James "The Sleeping Giant" Winfield
8:30 p.m. Tuesday
Mid-City Lanes Rock 'n' Bowl, 3016 S. Carrollton Ave., 861-1700; www.rockandbowl.com
7 p.m. Wednesday
Three Muses, 536 Frenchmen St., 298-8746; www.thethreemuses.com
In August, Sweet Home New Orleans (SHNO) issued its 2010 State of the New Orleans Music Community Report. The findings, laid out among the nonprofit's three initiatives (social services, economic development and community revitalization), were bittersweet. While roughly four-fifths of the musicians living and working here before Hurricane Katrina have returned, that number has hit a ceiling in recent years, showing little or no increase from 2008-2009. Those who have resumed performing face further challenges: half the number of gigs available per month, a 40 percent reduction in earnings per concert and 20 percent fewer venues willing to offer guarantees for artists.
As part of its Economic Development plan, SHNO, along with providing legal services like helping incorporate brass bands and copyright Mardi Gras Indian suits, is countering the show shortages by positioning itself as a cultural venture capitalist. Every Tuesday at Mid-City Lanes Rock 'n' Bowl, SHNO presents an R&B night featuring the likes of Ingrid Lucia, Little Freddie King and Glen David Andrews. This month, the organization added a traditional jazz night on Wednesday at Three Muses.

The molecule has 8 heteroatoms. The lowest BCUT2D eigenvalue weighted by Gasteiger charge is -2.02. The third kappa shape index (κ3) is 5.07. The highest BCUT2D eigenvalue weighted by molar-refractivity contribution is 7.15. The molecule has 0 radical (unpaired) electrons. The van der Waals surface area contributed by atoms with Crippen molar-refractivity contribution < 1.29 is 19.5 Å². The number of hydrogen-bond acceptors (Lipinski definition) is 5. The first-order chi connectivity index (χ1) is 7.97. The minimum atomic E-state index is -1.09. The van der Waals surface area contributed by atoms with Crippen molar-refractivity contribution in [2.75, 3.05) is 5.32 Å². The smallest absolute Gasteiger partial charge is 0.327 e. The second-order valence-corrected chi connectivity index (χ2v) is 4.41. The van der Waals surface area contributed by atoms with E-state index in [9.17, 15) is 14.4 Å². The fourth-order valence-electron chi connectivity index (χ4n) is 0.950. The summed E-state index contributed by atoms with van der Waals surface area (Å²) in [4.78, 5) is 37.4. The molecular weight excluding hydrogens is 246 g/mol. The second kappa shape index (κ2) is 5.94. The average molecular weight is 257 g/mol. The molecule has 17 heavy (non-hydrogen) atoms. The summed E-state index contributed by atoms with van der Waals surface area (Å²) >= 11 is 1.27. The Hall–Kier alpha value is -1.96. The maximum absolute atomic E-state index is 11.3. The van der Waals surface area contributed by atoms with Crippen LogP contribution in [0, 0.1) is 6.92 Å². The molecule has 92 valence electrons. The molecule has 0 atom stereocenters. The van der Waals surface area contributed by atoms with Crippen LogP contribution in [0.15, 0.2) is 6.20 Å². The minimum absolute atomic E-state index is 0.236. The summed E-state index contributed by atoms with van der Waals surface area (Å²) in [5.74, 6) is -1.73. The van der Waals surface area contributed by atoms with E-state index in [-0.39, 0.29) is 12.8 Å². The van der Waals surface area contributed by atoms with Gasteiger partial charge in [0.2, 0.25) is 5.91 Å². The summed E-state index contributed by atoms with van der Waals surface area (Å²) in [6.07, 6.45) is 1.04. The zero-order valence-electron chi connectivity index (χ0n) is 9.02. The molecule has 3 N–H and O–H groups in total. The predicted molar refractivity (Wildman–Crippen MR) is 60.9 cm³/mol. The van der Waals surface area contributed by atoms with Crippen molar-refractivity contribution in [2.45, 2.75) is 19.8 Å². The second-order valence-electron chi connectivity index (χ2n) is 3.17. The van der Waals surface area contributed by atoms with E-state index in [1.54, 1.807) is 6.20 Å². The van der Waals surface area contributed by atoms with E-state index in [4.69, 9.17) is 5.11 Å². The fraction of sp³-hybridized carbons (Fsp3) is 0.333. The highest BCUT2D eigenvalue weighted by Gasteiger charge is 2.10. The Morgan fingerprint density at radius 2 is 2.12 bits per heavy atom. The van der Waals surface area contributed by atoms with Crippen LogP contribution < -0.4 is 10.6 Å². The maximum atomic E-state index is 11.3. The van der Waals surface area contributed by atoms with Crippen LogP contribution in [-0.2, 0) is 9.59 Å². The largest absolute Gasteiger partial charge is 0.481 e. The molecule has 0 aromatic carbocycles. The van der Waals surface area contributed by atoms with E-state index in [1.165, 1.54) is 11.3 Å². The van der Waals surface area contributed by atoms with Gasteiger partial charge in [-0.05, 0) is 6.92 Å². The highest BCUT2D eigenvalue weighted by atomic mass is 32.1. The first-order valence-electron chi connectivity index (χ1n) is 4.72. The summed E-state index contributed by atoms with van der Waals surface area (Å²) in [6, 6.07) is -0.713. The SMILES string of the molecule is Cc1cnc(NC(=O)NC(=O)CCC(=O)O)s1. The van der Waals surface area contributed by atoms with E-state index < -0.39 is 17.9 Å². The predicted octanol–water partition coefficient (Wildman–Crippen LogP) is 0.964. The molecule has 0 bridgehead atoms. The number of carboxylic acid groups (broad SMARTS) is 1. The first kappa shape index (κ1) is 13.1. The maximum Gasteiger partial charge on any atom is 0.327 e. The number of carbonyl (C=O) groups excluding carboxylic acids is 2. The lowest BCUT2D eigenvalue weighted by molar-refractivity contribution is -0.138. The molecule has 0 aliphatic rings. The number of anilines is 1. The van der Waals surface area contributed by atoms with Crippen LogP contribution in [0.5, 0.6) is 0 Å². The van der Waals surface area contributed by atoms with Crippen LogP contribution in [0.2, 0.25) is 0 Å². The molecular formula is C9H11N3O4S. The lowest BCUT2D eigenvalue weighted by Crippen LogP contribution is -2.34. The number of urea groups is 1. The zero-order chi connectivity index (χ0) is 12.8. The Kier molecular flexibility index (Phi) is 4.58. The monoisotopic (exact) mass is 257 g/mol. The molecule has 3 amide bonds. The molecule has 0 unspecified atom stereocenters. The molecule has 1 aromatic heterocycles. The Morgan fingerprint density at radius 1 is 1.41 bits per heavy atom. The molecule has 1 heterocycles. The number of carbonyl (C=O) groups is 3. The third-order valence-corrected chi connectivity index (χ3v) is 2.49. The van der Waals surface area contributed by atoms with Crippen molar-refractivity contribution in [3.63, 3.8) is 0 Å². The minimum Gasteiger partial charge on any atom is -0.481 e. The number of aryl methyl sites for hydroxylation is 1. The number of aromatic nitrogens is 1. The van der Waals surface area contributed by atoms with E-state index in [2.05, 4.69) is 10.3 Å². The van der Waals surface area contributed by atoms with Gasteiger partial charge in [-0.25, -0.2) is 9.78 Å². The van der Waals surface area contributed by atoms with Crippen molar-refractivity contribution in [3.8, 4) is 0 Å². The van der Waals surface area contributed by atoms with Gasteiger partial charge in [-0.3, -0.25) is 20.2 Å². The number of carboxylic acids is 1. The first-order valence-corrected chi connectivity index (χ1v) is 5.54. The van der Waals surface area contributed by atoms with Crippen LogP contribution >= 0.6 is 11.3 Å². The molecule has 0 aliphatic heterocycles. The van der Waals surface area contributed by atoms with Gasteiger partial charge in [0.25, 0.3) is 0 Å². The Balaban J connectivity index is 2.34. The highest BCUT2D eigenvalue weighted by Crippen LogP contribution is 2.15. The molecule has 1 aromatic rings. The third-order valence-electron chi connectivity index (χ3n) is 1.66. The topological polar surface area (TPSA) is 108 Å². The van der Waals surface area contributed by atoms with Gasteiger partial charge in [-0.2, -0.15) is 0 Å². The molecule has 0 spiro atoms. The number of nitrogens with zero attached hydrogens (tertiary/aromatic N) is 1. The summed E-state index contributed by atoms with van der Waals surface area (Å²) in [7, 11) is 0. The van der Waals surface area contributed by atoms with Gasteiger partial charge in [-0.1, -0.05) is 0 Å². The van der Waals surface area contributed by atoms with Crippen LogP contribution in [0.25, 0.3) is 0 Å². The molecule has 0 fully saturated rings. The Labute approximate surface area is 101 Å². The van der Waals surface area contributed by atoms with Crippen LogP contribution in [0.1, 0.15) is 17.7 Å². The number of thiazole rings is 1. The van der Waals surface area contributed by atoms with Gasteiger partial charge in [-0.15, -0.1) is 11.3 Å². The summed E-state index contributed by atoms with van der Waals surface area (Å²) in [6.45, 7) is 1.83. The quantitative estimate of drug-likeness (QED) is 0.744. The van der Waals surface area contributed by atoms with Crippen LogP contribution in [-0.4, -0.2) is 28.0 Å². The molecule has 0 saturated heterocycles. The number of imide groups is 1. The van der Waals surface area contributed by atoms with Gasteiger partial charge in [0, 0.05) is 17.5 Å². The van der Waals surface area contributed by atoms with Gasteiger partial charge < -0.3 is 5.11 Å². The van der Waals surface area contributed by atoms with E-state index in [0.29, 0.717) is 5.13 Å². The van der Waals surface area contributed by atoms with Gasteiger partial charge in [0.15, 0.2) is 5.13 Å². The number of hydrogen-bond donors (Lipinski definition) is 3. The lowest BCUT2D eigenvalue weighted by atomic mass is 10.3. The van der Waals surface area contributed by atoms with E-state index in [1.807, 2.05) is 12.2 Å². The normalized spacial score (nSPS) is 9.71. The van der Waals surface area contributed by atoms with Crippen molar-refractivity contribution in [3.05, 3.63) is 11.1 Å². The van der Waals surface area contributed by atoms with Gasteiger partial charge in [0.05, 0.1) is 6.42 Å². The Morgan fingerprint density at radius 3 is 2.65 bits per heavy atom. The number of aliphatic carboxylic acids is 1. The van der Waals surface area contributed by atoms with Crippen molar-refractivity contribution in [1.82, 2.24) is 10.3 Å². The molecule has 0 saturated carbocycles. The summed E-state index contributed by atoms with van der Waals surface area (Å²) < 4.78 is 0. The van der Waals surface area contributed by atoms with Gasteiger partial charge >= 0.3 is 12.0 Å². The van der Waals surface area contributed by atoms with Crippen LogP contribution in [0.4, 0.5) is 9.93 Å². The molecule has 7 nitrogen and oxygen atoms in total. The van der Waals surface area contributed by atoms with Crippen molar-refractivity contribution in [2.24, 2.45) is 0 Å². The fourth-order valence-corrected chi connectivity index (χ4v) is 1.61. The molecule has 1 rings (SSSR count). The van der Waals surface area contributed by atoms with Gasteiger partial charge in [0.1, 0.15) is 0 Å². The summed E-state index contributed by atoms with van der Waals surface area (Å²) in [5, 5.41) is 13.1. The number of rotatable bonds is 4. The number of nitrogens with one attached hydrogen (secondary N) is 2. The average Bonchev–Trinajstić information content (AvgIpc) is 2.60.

"It's part of what we call our Gig Program," says communications director Kat Dobson. "What we're doing is paying the musicians to perform. We pick out a venue and see what their needs are. ... With Rock 'n' Bowl, we sat down with their management and said, 'What nights are you not putting on music? How can we get music there?' Then we see what would work best for them."
"A lot of venues after Katrina were less willing to take risks," says program director Kate Benson, who points to predecessor Renew Our Music's Friday afternoon traditional-jazz happy hour at the Columns Hotel as the birth of the experiment. The training wheels worked. "Audiences started going there knowing it's going to be traditional jazz during happy hour," Dobson says. "We pulled out maybe a year ago and they've been doing it ever since."
The goal is the same at Three Muses, a new Frenchmen Street eatery whose incipient status as a music venue — and co-ownership by Sophie Lee, a jazz singer — made it the perfect partner. The club has no admission charge, only a drink surcharge during performances. At Rock 'n' Bowl, Dobson says, "what works best is to charge a cover. We pay for the bands, and the cover amount, we get that back. Once the cover meets the amount we're paying the bands, that's when we pull out our funding and they take it over themselves.
"I think the audience levels have definitely risen," she adds. "We promote them, the bands promote them, and Rock 'n' Bowl promotes them. Three Muses, we've been booking them ourselves. Rock 'n' Bowl's become a little different; they are now doing the booking themselves."
Though focusing on jazz and R&B as the two most prominent forms of indigenous New Orleans music, Benson says the nights aren't limited by genre. "Next week, Johnny J and the Hitmen are playing at Rock 'n' Bowl, and the week before Christmas we're sponsoring Amanda Shaw," she says. "We're playing with getting audiences in the door."